Profile of Diabetes Mellitus among Immigrants from Guyana: Epidemiology and Implications for Community Action
Source:Ethn Dis. 22(4):473-478.
Pubmed Central ID:PMC3501736
Funding:1 P20 MD003373/MD/NIMHD NIH HHS/United States
5 U48 DP000028/DP/NCCDPHP CDC HHS/United States
P20 MD003373/MD/NIMHD NIH HHS/United States
Prompted by anecdotal evidence of a higher rate of Type 2 diabetes, we set out to investigate the prevalence of diabetes, its risk factors, and co-morbidities among immigrant Guyanese patients being treated in a family medicine health center.
Patients were ascertained from a registration database of all patients ≥ 30 years old who were treated from 2004 to 2006. We then conducted a detailed retrospective chart review of all Guyanese, Caucasian, African-American, and Hispanic patients with diabetes and randomly selected non-diabetic controls.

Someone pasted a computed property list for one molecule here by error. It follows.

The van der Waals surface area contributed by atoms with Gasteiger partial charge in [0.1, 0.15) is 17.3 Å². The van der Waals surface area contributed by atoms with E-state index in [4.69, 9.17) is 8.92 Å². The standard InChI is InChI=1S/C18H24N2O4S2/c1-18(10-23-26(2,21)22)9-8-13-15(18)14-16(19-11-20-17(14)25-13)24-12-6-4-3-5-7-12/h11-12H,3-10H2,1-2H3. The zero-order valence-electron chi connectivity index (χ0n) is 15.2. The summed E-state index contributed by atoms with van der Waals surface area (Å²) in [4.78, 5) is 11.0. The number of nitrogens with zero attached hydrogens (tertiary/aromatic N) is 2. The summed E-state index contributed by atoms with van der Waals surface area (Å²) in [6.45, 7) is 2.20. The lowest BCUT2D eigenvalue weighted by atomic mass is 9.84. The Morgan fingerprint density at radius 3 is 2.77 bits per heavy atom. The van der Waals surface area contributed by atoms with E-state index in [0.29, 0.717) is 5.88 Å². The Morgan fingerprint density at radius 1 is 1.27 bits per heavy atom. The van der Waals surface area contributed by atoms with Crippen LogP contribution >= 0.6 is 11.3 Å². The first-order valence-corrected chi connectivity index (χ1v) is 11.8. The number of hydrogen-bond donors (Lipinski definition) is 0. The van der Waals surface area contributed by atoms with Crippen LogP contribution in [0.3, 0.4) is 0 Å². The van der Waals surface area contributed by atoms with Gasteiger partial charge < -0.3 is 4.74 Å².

Of 222 Guyanese patients, 67 (30.2%) had a diagnosis of diabetes, compared with 47/219 (21.5%) of Hispanics, 132/777 (17.0%) of African-Americans, and 442/2834 (15.6%) of Caucasians (p <0.0001). Compared with the other racial and ethnic groups, the Guyanese diabetic patients were significantly leaner and more likely to be male.
In the population studied, there is a very high prevalence of Type 2 diabetes among Guyanese patients, with unique characteristics when compared with other ethnic and racial groups. These findings have alerted local clinicians to intensify diabetes screening among Guyanese patients. Furthermore, in response to these findings, a broad coalition including public health, clinical, and community groups has been established with the goal of developing culturally appropriate strategies to prevent and control diabetes among Guyanese residents.
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